Changing…Evolving…Acclimating

“If you can’t acclimate, you disintegrate.” – Katie Kacvinsky I learned the art of acclimation working for a state government agency for many years. I often called our agency the Department of Change because we never sat still. Policy and procedures were constantly evolving and employees were expected to acclimate. We had no other choice. Monday, May 10th, was a day of change, a day I became fully vaccinated and celebrated with a walk-and-talk with one of my pastors as he willRead more

#SoCS: The Days, Weeks, Month, Year of Unbelievable.

I distinctly remember the day that I packed up a laptop, numerous files, office supplies, and anything else I could think of in a rush of adrenaline. It was March 24, 2020, and I had been told I would be working from home until further notice. The offices were closing to the public and minimal staffing across our department had to be scheduled and organized. Covid-19 was on the move across America. For at least three weeks prior, we hadRead more

Thinking…

“It isn’t what you have or who you are or where you are or what you are doing that makes you happy or unhappy. It is what you think about it.” ― Dale Carnegie I think a lot when I’m on the bike. Reflective, as in a shadow’s outline. In 2020, that process was not always beneficial. Politics, pandemic and my own gloomy thoughts and self-righteous opinions stuck deep in parts of the brain while the limbs and heart were tryingRead more

#WATWB: Health Equity in the U.S.

For this month’s We are the World Blogfest, I’ve chosen to spotlight the Director of the White House’s Covid-19 Health Equity Task Force. Dr. Marcella Nunez-Smith, who is an associate professor of medicine and epidemiology at the Yale School of Medicine, has a huge task in front of her as she addresses disparities related to the pandemic and how people are treated for the illness. You can read about Dr. Nunez-Smith and what she hopes to accomplish HERE and HERE.Read more

A Slap of the White Glove

“Challenge yourself to be an example of change.”― Debasish Mridha Staying active in Wisconsin in the winter, during a pandemic, can be like staying sober after two or three beers. It’s difficult, especially when the fierce NE winds and single digit (F) temps make me shiver at the thought. Winter often has the effect of invoking hibernation – the desire to sleep and be lazy, along with watching TV from the butt indentation of the couch, writing sparsely and the lackRead more

#SoCS: I Need a Cape

First thing, right off the bat, I need sun. More sun. In the past three weeks, it’s been mighty scarce. I think we had one day where it came out for about 20 minutes and another day this week when it would filter itself behind a cloud, shine bright for a few minutes, then go back under the clouds. This may be the reason why I feel a bit lethargic of late. If it were not for the pandemic, NatashaRead more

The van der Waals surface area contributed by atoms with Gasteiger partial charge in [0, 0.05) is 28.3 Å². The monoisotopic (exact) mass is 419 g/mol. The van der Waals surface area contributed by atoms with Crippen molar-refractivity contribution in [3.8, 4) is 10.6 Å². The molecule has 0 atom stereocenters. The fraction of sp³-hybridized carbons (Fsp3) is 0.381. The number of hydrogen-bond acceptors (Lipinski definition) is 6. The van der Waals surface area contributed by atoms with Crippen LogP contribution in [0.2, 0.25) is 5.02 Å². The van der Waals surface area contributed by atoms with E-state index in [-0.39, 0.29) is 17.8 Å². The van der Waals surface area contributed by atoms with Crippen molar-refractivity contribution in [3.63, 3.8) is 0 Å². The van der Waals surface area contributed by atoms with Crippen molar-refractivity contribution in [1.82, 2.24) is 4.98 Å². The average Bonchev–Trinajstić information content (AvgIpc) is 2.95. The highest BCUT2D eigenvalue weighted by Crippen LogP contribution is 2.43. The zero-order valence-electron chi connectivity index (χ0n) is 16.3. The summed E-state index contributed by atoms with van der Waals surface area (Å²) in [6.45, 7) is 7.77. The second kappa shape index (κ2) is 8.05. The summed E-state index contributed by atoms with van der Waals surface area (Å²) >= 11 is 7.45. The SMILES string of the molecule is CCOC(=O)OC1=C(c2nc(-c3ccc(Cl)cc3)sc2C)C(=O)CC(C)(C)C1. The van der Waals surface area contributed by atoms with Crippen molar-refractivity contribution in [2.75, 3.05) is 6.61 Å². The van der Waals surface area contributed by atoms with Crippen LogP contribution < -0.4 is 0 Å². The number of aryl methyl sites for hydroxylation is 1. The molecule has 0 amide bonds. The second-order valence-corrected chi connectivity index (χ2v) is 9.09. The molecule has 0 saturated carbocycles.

Acknowledging Abundance

“Acknowledging the good that you already have in your life is the foundation for all abundance.”― Eckhart Tolle I blogged about this before, but in case you missed it, I have been keeping a gratitude journal since May of 2019. I acknowledge three things to be grateful for every day, no matter how big or small or weird (rainbow and unicorn hope is a thing). Repetition is okay, especially if it’s near and dear to the heart, like summertime, bacon andRead more

SoCS: Too Much Sh*t

I am not as sharp as I used to be. I never professed to have a steel-trap memory or the ability to retain every piece of knowledge that ever entered through two blue eyes or waxy ear canals. Although, I seem to remember a higher brain-functioning me prior to the age of 50. Could have been a dream. Could be I have a flexible memory. Nevertheless… For the last several years, I have blamed my lack of sharpness on theRead more

#WATWB: Smiling Through a Mask

From NBC – The Today Show: “When Asli Knowles saw Dr. Brian Travers’ clear masks on Instagram she had to have one. Knowles works at a grocery store and wanted people to see her face. And, she wanted to communicate with deaf and hard of hearing customers without risking their health. When she requested a mask, Travers’ felt so moved that he wrote a letter to her managers.” Dr. Travers lost his hearing in 2002 due to brittle bone diseaseRead more

Indivisible, One Nation

The Pledge of Allegiance was written in August 1892 by the socialist minister Francis Bellamy (1855-1931). It was originally published in The Youth’s Companion on September 8, 1892. Bellamy had hoped that the pledge would be used by citizens in any country. In its original form it read: “I pledge allegiance to my Flag and the Republic for which it stands, one nation, indivisible, with liberty and justice for all.” On Friday, July 3rd, there were fireworks at Mount Rushmore inRead more

A Bad Remake

“It’s the same thing every day, Clean up your room, stand up straight, pick up your feet, take it like a man, be nice to your sister, don’t mix beer and wine ever…oh yeah, don’t drive on the railroad tracks.” ~Phil Connors~ Groundhog Day It’s Day 72 of working from home during a pandemic. I’m fine except some days I feel like Phil, on repeat, only as a woman with a brother. While no two days have been exactly alike,Read more

#WATWB: A Sweet Birthday Treat

Often, during the past couple months of staying safe at home, roommate Natasha would yell out the patio window,“Hey FedEx (or UPS) person, thank you for working the front lines! Thank you for your service!”  We have been doing a lot of online shopping in order to avoid the stores whenever possible. Much like the grocery story or the postal delivery workers, the package delivery people have played a very important part during the COVID-19 pandemic, making our lives saferRead more